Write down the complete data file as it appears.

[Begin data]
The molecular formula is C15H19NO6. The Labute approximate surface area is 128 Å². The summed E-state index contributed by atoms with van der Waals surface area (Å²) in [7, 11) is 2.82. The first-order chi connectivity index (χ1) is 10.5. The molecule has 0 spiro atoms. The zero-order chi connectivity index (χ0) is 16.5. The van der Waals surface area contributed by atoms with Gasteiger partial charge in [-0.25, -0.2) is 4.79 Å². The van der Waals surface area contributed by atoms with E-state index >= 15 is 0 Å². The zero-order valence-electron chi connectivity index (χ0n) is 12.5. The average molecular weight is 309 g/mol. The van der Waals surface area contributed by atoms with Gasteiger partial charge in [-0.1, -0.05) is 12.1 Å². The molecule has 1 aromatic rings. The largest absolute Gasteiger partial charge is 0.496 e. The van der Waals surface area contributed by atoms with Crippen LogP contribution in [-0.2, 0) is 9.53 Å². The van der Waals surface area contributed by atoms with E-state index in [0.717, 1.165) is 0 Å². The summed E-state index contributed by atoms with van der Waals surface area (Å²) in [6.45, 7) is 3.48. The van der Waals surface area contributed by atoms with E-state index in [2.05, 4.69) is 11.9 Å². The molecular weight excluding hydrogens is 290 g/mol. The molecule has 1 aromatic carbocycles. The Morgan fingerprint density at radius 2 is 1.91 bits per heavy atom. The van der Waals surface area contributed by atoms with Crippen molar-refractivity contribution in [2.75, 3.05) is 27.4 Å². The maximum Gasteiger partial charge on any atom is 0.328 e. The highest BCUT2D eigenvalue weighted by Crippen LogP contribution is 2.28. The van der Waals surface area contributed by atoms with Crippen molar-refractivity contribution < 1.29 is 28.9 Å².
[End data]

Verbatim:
The molecular formula is C15H19NO6. The Labute approximate surface area is 128 Å². The summed E-state index contributed by atoms with van der Waals surface area (Å²) in [7, 11) is 2.82. The first-order chi connectivity index (χ1) is 10.5. The molecule has 0 spiro atoms. The zero-order chi connectivity index (χ0) is 16.5. The van der Waals surface area contributed by atoms with Gasteiger partial charge in [-0.25, -0.2) is 4.79 Å². The van der Waals surface area contributed by atoms with E-state index >= 15 is 0 Å². The zero-order valence-electron chi connectivity index (χ0n) is 12.5. The average molecular weight is 309 g/mol. The van der Waals surface area contributed by atoms with Gasteiger partial charge in [-0.1, -0.05) is 12.1 Å². The molecule has 1 aromatic rings. The largest absolute Gasteiger partial charge is 0.496 e. The van der Waals surface area contributed by atoms with Crippen LogP contribution in [-0.2, 0) is 9.53 Å². The van der Waals surface area contributed by atoms with E-state index in [0.717, 1.165) is 0 Å². The summed E-state index contributed by atoms with van der Waals surface area (Å²) in [6.45, 7) is 3.48. The van der Waals surface area contributed by atoms with E-state index in [2.05, 4.69) is 11.9 Å². The molecular weight excluding hydrogens is 290 g/mol. The molecule has 1 aromatic carbocycles. The Morgan fingerprint density at radius 2 is 1.91 bits per heavy atom. The van der Waals surface area contributed by atoms with Crippen molar-refractivity contribution in [2.75, 3.05) is 27.4 Å². The maximum Gasteiger partial charge on any atom is 0.328 e. The highest BCUT2D eigenvalue weighted by Crippen LogP contribution is 2.28. The van der Waals surface area contributed by atoms with Crippen molar-refractivity contribution < 1.29 is 28.9 Å².